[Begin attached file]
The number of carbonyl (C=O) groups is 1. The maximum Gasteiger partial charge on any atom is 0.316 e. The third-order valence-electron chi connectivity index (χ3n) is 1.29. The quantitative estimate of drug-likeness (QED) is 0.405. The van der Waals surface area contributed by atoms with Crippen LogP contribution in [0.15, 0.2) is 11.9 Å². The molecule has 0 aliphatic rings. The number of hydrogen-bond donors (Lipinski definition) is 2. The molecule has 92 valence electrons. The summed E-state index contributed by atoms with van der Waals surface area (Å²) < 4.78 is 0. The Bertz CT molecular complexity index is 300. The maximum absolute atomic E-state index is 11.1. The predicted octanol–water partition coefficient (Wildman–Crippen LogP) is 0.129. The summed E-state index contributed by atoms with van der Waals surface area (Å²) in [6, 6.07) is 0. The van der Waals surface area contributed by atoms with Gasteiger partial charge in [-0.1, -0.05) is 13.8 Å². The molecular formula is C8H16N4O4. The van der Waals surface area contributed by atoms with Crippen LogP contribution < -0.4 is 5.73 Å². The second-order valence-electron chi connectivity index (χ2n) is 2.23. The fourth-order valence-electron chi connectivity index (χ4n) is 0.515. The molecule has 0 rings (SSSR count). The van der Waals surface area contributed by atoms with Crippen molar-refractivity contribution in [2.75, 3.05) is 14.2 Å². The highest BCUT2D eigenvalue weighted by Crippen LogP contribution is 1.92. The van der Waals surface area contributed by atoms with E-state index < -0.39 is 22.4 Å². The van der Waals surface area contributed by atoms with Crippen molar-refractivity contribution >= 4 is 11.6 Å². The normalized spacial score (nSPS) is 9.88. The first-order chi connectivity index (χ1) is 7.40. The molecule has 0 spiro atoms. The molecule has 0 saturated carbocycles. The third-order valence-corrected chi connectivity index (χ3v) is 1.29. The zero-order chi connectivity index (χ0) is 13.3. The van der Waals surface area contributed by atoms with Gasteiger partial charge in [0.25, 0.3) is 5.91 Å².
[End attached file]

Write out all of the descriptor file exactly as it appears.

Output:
The number of carbonyl (C=O) groups is 1. The maximum Gasteiger partial charge on any atom is 0.316 e. The third-order valence-electron chi connectivity index (χ3n) is 1.29. The quantitative estimate of drug-likeness (QED) is 0.405. The van der Waals surface area contributed by atoms with Crippen LogP contribution in [0.15, 0.2) is 11.9 Å². The molecule has 0 aliphatic rings. The number of hydrogen-bond donors (Lipinski definition) is 2. The molecule has 92 valence electrons. The summed E-state index contributed by atoms with van der Waals surface area (Å²) < 4.78 is 0. The Bertz CT molecular complexity index is 300. The maximum absolute atomic E-state index is 11.1. The predicted octanol–water partition coefficient (Wildman–Crippen LogP) is 0.129. The summed E-state index contributed by atoms with van der Waals surface area (Å²) in [6, 6.07) is 0. The van der Waals surface area contributed by atoms with Gasteiger partial charge in [-0.1, -0.05) is 13.8 Å². The molecular formula is C8H16N4O4. The van der Waals surface area contributed by atoms with Crippen LogP contribution < -0.4 is 5.73 Å². The second-order valence-electron chi connectivity index (χ2n) is 2.23. The fourth-order valence-electron chi connectivity index (χ4n) is 0.515. The molecule has 0 rings (SSSR count). The van der Waals surface area contributed by atoms with Crippen molar-refractivity contribution in [2.75, 3.05) is 14.2 Å². The highest BCUT2D eigenvalue weighted by Crippen LogP contribution is 1.92. The van der Waals surface area contributed by atoms with E-state index < -0.39 is 22.4 Å². The van der Waals surface area contributed by atoms with Crippen molar-refractivity contribution >= 4 is 11.6 Å². The normalized spacial score (nSPS) is 9.88. The first-order chi connectivity index (χ1) is 7.40. The molecule has 0 spiro atoms. The molecule has 0 saturated carbocycles. The third-order valence-corrected chi connectivity index (χ3v) is 1.29. The zero-order chi connectivity index (χ0) is 13.3. The van der Waals surface area contributed by atoms with Gasteiger partial charge in [0.25, 0.3) is 5.91 Å².